Maconaquah High School teacher named Indiana history teacher of the year

August 13 — BUNKER HILL — Students in Kari Catanzaro’s American History class watch war movies.

The objective?

Determine “what is Hollywood and what is real”.

Students learn to research using primary sources—materials produced during the historical period being studied—such as Civil War-era newspapers.

Research will lead students to learn, for example, that Mel Gibson‘s character Benjamin Martin in “The Patriot” is actually a composite character made up of at least four different Revolutionary War characters.

Catanzaro calls this “making history,” and it’s one of the primary ways the teacher engages students in content.

“History is boring if you don’t make it,” she said. “You can always Google the facts and dates.”

Students in her dual-credit United States History class at Maconaquah High School choose a Civil War film to watch and analyze for their final project. “Voice and Choice” is another way Catanzaro keeps his students engaged.

“I’ve never had a kid who didn’t do the project,” she said.

The lesson plan is award-winning.

Catanzaro was named Indiana History Teacher of the Year by the Gilder Lehrman Institute. The institute is a nonprofit organization that promotes American history through education.

“I think I read it (e-mail) seven times to make sure it was what I thought,” Catanzaro said.

Catanzaro is one of 53 teachers of the year. Gilder Lehrman names one for each state, plus one from the District of Columbia, Department of Defense schools, and one from U.S. territories.

“It really touched me,” she said. “That’s when I realized it was a big deal.”

Catanzaro has been at Maconaquah his entire 28-year career. She started in middle school, teaching Spanish for the first 14 years.

Catanzaro eventually moved to high school where she teaches United States history, Indiana history, and ethnic studies.

“It’s my dream job,” she said. “I love it.”

Matthew Barnett, a history teacher at Maconaquah Middle School, nominated Catanzaro for the award.

“She does a lot of original stuff,” he said.

Barnett knows a thing or two out-of-the-box lesson plans because his eighth-grade class built a 1700s cannon and learned 1800s survival skills by carving wood with a lathe and spinning wool.

“His lesson was so creative, and it went beyond an ordinary lesson,” Barnett said of Catanzaro’s Civil War film analysis project.

“She finds these resourceful and innovative ways to get kids interested in content,” added Jennifer Lorona, who also teaches at Maconaquah High School. “She loves those light bulb moments with the kids.”

Like speakeasy Catanzaro does when covering the Prohibition era. She dresses up as a boy, the students drink dummy cocktails and a code word is required to enter the classroom.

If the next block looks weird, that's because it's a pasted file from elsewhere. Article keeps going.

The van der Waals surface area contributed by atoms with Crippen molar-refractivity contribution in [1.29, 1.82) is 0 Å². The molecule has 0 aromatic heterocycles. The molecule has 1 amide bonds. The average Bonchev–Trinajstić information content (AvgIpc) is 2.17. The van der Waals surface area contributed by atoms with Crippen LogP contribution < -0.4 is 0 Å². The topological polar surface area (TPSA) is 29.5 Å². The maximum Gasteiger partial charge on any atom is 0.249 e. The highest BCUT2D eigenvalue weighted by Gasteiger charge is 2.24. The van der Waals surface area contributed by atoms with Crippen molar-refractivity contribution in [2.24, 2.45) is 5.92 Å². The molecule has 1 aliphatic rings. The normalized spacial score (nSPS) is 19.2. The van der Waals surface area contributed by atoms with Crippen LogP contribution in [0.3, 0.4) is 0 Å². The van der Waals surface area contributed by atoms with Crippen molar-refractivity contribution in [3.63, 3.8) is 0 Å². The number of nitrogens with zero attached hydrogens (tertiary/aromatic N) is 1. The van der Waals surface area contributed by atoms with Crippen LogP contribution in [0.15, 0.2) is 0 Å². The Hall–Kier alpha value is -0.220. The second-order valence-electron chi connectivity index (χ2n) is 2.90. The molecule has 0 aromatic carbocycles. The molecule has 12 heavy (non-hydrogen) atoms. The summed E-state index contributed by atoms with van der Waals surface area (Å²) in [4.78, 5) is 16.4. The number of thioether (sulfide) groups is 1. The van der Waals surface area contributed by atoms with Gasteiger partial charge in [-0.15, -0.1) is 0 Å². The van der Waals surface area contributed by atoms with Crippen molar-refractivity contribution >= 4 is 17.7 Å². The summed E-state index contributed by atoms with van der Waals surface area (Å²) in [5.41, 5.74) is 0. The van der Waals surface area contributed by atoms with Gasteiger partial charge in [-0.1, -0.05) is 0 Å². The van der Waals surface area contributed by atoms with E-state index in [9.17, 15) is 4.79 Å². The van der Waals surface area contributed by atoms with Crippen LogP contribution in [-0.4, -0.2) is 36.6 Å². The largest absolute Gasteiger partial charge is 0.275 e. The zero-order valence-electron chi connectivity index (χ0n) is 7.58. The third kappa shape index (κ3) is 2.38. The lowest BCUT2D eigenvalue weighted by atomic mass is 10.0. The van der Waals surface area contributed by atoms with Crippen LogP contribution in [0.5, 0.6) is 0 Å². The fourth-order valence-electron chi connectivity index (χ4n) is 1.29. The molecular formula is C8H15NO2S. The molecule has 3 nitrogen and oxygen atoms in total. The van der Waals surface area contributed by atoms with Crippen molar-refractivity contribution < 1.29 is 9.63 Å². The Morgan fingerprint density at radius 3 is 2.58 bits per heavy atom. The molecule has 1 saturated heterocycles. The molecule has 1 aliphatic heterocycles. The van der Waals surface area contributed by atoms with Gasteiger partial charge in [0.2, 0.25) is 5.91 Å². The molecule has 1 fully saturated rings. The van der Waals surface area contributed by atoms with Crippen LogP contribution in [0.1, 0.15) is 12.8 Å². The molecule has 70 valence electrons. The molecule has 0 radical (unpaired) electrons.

Hint: it’s still “Boiler up”. Catanzaro is a huge Purdue fan.

“If they can act on the period, I think that really resonates with them,” Lorona said. “She kind of opened my eyes to what you can do in a classroom.”

This makes Catanzaro a popular teacher among students. High school principal Justin Myers said it was as much Catanzaro as the estate that drew kids to his classes.

“She’s kind of magnetic and has this positive energy in her,” he said. “These are the kind of people you want on your bus.”

Catanzaro has been steeped in history for as long as she can remember. She grew up on the family farm in 1848. In fourth grade, she knew she wanted to be a teacher.

“I lived in a world where history was still happening,” Catanzaro said.

Genealogy is a real passion. She traced one side of her family back to the 1400s. One of her ancestors walked with Union General William Tecumseh Sherman. Known as Sherman’s March to the Sea, the military offensive contributed to the eventual defeat of the Confederacy.

Catanzaro loves teaching the 1960s, but his favorite time period is changing. The history classes she took as a student only date back to the Vietnam War. She had to learn the last decades herself.

“It makes you realize how we got here,” Catanzaro said.

Current events make the class interesting. Catanzaro said students are more interested in Watergate now because of President Donald Trump’s impeachments. The Johnny Depp-Amber Heard trial has sparked new interest in Senate hearings.

And of course, all current events are tied to the story in some way.

“It’s been easy to teach the last few years,” Catanzaro said.

Spencer Durham can be reached at 765-454-8598, by email at [email protected] or on Twitter at @Durham_KT.

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